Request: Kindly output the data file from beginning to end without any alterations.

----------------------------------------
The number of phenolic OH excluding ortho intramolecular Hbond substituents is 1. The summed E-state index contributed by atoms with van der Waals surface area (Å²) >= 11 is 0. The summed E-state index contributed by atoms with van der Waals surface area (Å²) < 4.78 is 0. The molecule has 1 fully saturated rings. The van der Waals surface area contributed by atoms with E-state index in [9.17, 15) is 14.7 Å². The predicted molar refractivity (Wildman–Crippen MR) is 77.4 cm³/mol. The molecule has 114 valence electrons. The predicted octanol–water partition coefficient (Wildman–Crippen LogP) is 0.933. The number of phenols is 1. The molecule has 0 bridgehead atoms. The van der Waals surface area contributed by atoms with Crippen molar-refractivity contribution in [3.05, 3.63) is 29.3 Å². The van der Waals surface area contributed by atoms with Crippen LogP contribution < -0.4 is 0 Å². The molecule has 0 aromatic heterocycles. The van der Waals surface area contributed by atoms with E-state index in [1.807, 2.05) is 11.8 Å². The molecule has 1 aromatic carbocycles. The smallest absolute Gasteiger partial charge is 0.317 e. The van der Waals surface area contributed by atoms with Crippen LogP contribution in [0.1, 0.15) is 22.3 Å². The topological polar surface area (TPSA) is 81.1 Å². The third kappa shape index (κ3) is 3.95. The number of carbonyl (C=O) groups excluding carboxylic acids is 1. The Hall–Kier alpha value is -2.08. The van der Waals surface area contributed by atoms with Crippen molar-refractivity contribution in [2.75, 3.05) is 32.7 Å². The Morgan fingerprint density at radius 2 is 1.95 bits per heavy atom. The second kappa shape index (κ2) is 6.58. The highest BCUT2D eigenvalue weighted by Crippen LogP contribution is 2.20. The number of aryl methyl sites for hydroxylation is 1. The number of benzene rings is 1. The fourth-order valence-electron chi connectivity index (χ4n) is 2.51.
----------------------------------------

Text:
The number of phenolic OH excluding ortho intramolecular Hbond substituents is 1. The summed E-state index contributed by atoms with van der Waals surface area (Å²) >= 11 is 0. The summed E-state index contributed by atoms with van der Waals surface area (Å²) < 4.78 is 0. The molecule has 1 fully saturated rings. The van der Waals surface area contributed by atoms with E-state index in [9.17, 15) is 14.7 Å². The predicted molar refractivity (Wildman–Crippen MR) is 77.4 cm³/mol. The molecule has 114 valence electrons. The predicted octanol–water partition coefficient (Wildman–Crippen LogP) is 0.933. The number of phenols is 1. The molecule has 0 bridgehead atoms. The van der Waals surface area contributed by atoms with Crippen molar-refractivity contribution in [3.05, 3.63) is 29.3 Å². The van der Waals surface area contributed by atoms with Crippen LogP contribution < -0.4 is 0 Å². The molecule has 0 aromatic heterocycles. The van der Waals surface area contributed by atoms with E-state index in [1.807, 2.05) is 11.8 Å². The molecule has 1 aromatic carbocycles. The smallest absolute Gasteiger partial charge is 0.317 e. The van der Waals surface area contributed by atoms with Crippen LogP contribution in [0.1, 0.15) is 22.3 Å². The topological polar surface area (TPSA) is 81.1 Å². The third kappa shape index (κ3) is 3.95. The number of carbonyl (C=O) groups excluding carboxylic acids is 1. The Hall–Kier alpha value is -2.08. The van der Waals surface area contributed by atoms with Crippen molar-refractivity contribution in [2.75, 3.05) is 32.7 Å². The Morgan fingerprint density at radius 2 is 1.95 bits per heavy atom. The second kappa shape index (κ2) is 6.58. The highest BCUT2D eigenvalue weighted by Crippen LogP contribution is 2.20. The number of aryl methyl sites for hydroxylation is 1. The number of benzene rings is 1. The fourth-order valence-electron chi connectivity index (χ4n) is 2.51.